Podcast: Bill Nye sciences the heck out of marijuana for Netflix
Venerable entertainer and mechanical engineer Bill Nye — famous for his schtick as ‘the science guy’ — returns to Netflix Dec. 29 for season two of his Emmy-nominated series Bill Nye Saves the World.
Nye leads the empirical resistance to our anti-science cultural moment with 12 episodes structured around a specific topic and special guests. Bill Nye Saves The World season two examines computer hacking, sleep science, superbugs, extinction, and time travel with guests like including comics Drew Carey and Tim Meadows, film director Kevin Smith, the band OK Go, astronaut Scott Kelly, Jackass star Steve-O and actor Zach Braff. But most importantly, the season debuts with an episode centered around marijuana. Guaranteed to make Twitter go nuts, Bill Nye visited a medical cannabis retailer, takes a trip through hemp history and talks cannabis policy with film director Kevin Smith, as well as a medical researcher and a Washington state pot regulator.
We caught up with Nye for short Q&A, edited for length and clarity.
Q: What did you learn taping the cannabis episode?
A: I didn’t really know what ‘schedule 1’ meant. And I also didn’t really know the history of marijuana becoming schedule 1 and I didn’t really know how the medical profession feels about marijuana.
Q: What’s schedule 1, what is its history and how do doctors feel?
A: Schedule 1 means it’s addicting and presumed to have no medical value. But people use marijuana for everything medically and there’s questions about how it affects you when you’re young, like drinking like alcohol. So we investigated this and the upshot is if anybody tells you he knows all about marijuana and how it works he really doesn’t.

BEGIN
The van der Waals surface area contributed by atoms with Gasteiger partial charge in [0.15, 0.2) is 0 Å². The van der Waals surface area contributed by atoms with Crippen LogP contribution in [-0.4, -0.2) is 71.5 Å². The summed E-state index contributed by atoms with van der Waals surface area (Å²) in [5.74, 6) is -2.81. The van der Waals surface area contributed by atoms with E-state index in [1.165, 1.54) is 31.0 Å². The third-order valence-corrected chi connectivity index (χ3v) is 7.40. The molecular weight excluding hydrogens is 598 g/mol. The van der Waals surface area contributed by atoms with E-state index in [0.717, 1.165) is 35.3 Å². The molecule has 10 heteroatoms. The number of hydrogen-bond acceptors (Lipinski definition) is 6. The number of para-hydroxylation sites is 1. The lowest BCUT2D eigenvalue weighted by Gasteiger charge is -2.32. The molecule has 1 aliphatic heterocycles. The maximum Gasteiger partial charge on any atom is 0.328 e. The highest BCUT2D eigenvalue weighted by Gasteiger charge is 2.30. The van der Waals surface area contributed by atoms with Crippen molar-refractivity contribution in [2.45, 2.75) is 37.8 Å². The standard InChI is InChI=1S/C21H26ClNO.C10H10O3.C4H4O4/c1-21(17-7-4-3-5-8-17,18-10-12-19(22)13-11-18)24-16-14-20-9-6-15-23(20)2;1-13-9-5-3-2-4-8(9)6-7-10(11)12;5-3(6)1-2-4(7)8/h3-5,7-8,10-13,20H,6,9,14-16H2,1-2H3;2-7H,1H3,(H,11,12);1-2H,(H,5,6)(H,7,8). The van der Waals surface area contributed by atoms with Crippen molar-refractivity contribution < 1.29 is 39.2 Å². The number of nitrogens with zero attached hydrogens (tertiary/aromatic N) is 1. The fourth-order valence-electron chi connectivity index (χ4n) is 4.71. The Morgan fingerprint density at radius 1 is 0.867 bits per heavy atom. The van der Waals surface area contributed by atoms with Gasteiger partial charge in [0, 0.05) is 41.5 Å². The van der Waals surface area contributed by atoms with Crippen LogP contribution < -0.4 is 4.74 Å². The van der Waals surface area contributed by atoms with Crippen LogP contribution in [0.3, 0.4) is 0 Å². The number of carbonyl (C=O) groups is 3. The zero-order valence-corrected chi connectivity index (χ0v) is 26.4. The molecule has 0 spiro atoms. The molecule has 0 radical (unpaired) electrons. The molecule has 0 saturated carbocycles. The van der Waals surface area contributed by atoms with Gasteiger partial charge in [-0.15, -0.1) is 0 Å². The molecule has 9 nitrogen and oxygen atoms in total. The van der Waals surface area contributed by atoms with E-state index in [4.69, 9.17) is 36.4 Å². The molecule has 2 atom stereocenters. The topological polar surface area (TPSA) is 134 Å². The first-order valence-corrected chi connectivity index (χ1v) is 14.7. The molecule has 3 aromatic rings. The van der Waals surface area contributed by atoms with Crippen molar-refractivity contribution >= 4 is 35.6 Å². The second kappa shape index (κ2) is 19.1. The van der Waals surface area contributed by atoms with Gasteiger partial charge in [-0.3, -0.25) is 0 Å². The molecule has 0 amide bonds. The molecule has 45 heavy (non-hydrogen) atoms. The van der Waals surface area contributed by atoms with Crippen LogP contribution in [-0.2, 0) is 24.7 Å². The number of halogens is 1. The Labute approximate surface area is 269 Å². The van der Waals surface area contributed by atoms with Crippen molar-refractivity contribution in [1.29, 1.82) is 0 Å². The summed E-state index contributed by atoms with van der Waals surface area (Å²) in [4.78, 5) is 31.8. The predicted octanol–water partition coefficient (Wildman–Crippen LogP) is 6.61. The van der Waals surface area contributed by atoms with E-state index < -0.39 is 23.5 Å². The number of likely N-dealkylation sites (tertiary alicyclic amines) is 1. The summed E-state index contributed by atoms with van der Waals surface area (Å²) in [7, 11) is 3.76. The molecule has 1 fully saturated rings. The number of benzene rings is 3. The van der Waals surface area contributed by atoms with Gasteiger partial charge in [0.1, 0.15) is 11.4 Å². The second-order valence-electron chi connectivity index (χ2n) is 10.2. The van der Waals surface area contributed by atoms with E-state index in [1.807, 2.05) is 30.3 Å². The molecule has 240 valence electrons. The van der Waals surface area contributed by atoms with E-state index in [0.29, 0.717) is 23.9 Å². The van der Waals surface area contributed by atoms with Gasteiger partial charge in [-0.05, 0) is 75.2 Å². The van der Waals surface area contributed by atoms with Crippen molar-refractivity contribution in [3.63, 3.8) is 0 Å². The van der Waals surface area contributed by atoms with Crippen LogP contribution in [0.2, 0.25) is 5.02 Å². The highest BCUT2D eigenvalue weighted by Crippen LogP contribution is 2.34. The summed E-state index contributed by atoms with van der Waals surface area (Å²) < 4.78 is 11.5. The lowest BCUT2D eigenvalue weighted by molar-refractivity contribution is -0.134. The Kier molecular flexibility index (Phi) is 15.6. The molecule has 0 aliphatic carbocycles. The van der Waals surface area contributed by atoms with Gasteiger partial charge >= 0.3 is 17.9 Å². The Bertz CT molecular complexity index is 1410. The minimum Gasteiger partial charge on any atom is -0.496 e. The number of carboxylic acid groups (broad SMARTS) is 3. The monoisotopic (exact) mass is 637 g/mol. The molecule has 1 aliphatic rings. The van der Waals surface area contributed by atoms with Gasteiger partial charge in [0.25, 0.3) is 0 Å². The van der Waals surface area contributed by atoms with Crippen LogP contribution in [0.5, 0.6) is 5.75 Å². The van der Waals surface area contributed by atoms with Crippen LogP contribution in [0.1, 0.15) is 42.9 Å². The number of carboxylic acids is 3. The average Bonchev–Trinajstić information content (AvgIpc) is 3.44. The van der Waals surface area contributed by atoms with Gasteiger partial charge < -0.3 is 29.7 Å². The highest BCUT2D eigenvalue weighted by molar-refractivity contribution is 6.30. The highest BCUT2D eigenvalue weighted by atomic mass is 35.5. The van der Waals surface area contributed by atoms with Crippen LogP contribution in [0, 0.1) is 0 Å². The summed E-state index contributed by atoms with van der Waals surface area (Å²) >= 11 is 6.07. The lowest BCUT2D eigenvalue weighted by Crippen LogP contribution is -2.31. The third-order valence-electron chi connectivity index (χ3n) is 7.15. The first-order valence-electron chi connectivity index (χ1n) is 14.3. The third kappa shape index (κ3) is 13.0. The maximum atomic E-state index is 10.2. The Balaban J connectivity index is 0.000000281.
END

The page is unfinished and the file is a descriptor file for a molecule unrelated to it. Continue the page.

Q: Dr. Sanjay Gupta and former U.S. Surgeon General Joycelyn Elders have said that cannabis science has been systematically politicized and institutionally misrepresented. Given what you’ve learned what do you think?
A: Oh yeah. Marijuana was made schedule 1 to oppress or suppress poor people. That’s pretty well-documented. That was certainly in the last 40 years the intent. But in George Washington’s time it was used as legal tender. You would buy and sell the marijuana species as the reefer of the realm. So things changed for economic reasons mostly.
Q: Should cannabis be considered schedule one alongside heroin and meth?
A: No. I want whatever schedule they determine is fine, as long as it gets studied and we understand what THC and CBD is.
Q: What would rational cannabis policy based on science in America look like to you?
A: I think three or four things. We have to do research to find out what it really does. Nobody is exactly sure what tetrahydrocannabinol does. No one’s exactly sure what cannabidiol does. But perhaps because of a genetic configuration, certain people become addicted to it. Then there’s also substantial evidence that young people’s brains are modified by smoking a lot of dope. And there’s no question that men’s sperm is affected by marijuana smoking.
Then I as taxpayer and voter would be very much like to have some way to assess or evaluate driving while high. You’re intoxicated in a different way than alcohol. Does it make you drive slowly, as every standup comic would have you believe? Or does it make you react slowly, which would be bad for traffic write large. That needs to be researched. No one knows.
I will say also as a taxpayer and voter I hope it doesn’t become so readily accepted that people smoke all the time the way they used to smoke cigarettes and the smell of marijuana smoke is in everything the way it used to be when I was growing up.
Q: Did you have any personal experience with cannabis growing up?